Back to books…
So I recently finished Under The Dome and I’m having a hard time even looking at another book. I want to read something new, to dive into a new story and new characters but that one still has its hold on my brain and my heart. This is going to sound really strange to some of you, but books are like friends to me. Like lovers. My favorite books are to me what Sweeney Todd’s razors were to him. If the story is really good, I lay in bed at night and think about it, think about the characters, the story, what the next book in the series will be like. What other books are out there to be read and escaped into.
Which is why I hold onto certain books. I know people who keep all of their books, regardless of whether they are favorites or not. I don’t have the space for that so I get rid of most books right after I read them. But there are other books that I know I will read again, that I enjoyed so immensely that my heart cannot bear to give them away. The Outlander and Harry Potter series. Eat, Pray, Love. The Tim Sanders, Suze Orman, and Mary Higgins Clark books signed and addressed to me by the authors. The ones that really speak to me, that really get under my skin and cannot be separated from.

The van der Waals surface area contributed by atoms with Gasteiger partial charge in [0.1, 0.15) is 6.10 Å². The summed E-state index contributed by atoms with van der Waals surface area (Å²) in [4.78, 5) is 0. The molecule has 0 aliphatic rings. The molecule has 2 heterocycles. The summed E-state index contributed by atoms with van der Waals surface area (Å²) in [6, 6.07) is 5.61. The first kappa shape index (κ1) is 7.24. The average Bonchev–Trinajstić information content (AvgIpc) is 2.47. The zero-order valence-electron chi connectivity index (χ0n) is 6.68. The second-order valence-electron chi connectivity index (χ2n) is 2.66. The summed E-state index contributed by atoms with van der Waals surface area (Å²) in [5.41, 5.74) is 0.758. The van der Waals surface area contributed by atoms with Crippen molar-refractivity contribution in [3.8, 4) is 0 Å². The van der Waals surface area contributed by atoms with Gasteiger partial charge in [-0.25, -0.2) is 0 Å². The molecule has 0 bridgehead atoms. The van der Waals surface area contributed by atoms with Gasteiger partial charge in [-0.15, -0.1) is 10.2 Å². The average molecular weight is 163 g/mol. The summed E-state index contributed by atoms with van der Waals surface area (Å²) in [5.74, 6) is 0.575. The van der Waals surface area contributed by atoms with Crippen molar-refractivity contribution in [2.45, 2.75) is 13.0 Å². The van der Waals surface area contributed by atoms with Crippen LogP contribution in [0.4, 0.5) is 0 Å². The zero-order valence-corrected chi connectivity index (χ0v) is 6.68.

I’ve always wanted a barrister’s bookcase to store and display these favorite books, like pieces in a museum. A few years ago the neighbor who lived next to us on Seventh Street, Clyde, died and he left his antique barrister’s bookcase to me. It’s in my bedroom now, and all my favorite books are displayed there with some favorite photos and mementos. It makes me happy to see my favorite things there behind the glass before I close my eyes at night and first thing each morning. My Harry Potters, my Outlanders, my high school yearbooks, the dictionary I won at the spelling bee, and many others. I love the squeak of the glass doors as I lift them to reach inside and retrieve one of my beloved books.